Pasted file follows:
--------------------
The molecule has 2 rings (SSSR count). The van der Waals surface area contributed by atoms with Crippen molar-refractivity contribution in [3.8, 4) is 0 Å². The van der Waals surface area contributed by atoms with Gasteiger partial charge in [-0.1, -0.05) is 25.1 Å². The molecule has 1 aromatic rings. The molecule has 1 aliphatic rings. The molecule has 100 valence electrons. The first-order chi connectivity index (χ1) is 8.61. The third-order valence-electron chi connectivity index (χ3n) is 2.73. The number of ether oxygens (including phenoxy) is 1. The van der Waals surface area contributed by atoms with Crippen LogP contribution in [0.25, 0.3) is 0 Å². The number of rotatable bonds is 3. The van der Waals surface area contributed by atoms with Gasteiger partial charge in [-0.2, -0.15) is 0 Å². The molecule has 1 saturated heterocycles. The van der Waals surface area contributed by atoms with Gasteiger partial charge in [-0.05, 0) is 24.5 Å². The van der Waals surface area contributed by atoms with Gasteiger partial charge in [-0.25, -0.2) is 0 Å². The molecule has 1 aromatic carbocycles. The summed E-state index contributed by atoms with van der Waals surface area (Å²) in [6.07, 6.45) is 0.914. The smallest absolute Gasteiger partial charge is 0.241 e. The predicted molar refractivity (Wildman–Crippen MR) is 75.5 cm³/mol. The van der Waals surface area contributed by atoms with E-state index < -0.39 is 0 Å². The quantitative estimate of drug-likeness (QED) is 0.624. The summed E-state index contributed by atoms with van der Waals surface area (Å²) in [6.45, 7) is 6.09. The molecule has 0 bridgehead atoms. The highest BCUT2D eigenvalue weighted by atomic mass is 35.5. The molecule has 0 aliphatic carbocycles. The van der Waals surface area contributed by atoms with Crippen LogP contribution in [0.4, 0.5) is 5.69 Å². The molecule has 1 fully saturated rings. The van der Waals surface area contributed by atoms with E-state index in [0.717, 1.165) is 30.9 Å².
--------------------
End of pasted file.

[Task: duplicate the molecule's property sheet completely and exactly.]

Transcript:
The molecule has 2 rings (SSSR count). The van der Waals surface area contributed by atoms with Crippen molar-refractivity contribution in [3.8, 4) is 0 Å². The van der Waals surface area contributed by atoms with Gasteiger partial charge in [-0.1, -0.05) is 25.1 Å². The molecule has 1 aromatic rings. The molecule has 1 aliphatic rings. The molecule has 100 valence electrons. The first-order chi connectivity index (χ1) is 8.61. The third-order valence-electron chi connectivity index (χ3n) is 2.73. The number of ether oxygens (including phenoxy) is 1. The van der Waals surface area contributed by atoms with Crippen LogP contribution in [0.25, 0.3) is 0 Å². The number of rotatable bonds is 3. The van der Waals surface area contributed by atoms with Gasteiger partial charge in [-0.2, -0.15) is 0 Å². The molecule has 1 saturated heterocycles. The van der Waals surface area contributed by atoms with Gasteiger partial charge in [-0.05, 0) is 24.5 Å². The van der Waals surface area contributed by atoms with Gasteiger partial charge in [-0.25, -0.2) is 0 Å². The molecule has 1 aromatic carbocycles. The summed E-state index contributed by atoms with van der Waals surface area (Å²) in [6.07, 6.45) is 0.914. The smallest absolute Gasteiger partial charge is 0.241 e. The predicted molar refractivity (Wildman–Crippen MR) is 75.5 cm³/mol. The van der Waals surface area contributed by atoms with E-state index < -0.39 is 0 Å². The quantitative estimate of drug-likeness (QED) is 0.624. The summed E-state index contributed by atoms with van der Waals surface area (Å²) in [6.45, 7) is 6.09. The molecule has 0 bridgehead atoms. The highest BCUT2D eigenvalue weighted by atomic mass is 35.5. The molecule has 0 aliphatic carbocycles. The van der Waals surface area contributed by atoms with Crippen LogP contribution in [0.4, 0.5) is 5.69 Å². The molecule has 1 fully saturated rings. The van der Waals surface area contributed by atoms with E-state index in [0.717, 1.165) is 30.9 Å².